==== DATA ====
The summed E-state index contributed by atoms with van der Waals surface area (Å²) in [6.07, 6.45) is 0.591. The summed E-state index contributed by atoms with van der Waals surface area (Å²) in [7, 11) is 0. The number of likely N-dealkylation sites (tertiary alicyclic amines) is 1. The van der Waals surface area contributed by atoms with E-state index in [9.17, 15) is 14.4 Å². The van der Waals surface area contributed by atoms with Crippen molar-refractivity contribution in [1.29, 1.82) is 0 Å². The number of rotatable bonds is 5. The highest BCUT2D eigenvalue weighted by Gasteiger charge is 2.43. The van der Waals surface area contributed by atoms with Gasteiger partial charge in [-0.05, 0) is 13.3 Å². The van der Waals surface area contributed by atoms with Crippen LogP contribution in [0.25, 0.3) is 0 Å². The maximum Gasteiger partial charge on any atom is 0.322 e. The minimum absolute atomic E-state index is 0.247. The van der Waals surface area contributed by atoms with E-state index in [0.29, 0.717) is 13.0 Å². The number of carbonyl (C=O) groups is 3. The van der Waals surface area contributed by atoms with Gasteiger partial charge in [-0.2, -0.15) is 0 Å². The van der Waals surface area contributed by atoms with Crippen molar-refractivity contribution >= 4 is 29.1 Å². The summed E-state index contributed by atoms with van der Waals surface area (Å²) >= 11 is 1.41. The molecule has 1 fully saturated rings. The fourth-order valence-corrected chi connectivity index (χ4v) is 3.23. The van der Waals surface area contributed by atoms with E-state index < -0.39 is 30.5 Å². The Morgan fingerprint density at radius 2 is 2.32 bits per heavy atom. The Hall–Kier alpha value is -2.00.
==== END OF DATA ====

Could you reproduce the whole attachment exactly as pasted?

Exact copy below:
The summed E-state index contributed by atoms with van der Waals surface area (Å²) in [6.07, 6.45) is 0.591. The summed E-state index contributed by atoms with van der Waals surface area (Å²) in [7, 11) is 0. The number of likely N-dealkylation sites (tertiary alicyclic amines) is 1. The van der Waals surface area contributed by atoms with E-state index in [9.17, 15) is 14.4 Å². The van der Waals surface area contributed by atoms with Crippen molar-refractivity contribution in [1.29, 1.82) is 0 Å². The number of rotatable bonds is 5. The highest BCUT2D eigenvalue weighted by Gasteiger charge is 2.43. The van der Waals surface area contributed by atoms with Gasteiger partial charge in [-0.05, 0) is 13.3 Å². The van der Waals surface area contributed by atoms with Crippen LogP contribution in [0.25, 0.3) is 0 Å². The maximum Gasteiger partial charge on any atom is 0.322 e. The minimum absolute atomic E-state index is 0.247. The van der Waals surface area contributed by atoms with E-state index in [0.29, 0.717) is 13.0 Å². The number of carbonyl (C=O) groups is 3. The van der Waals surface area contributed by atoms with Gasteiger partial charge in [-0.2, -0.15) is 0 Å². The van der Waals surface area contributed by atoms with Crippen molar-refractivity contribution >= 4 is 29.1 Å². The summed E-state index contributed by atoms with van der Waals surface area (Å²) >= 11 is 1.41. The molecule has 1 fully saturated rings. The fourth-order valence-corrected chi connectivity index (χ4v) is 3.23. The van der Waals surface area contributed by atoms with E-state index < -0.39 is 30.5 Å². The Morgan fingerprint density at radius 2 is 2.32 bits per heavy atom. The Hall–Kier alpha value is -2.00.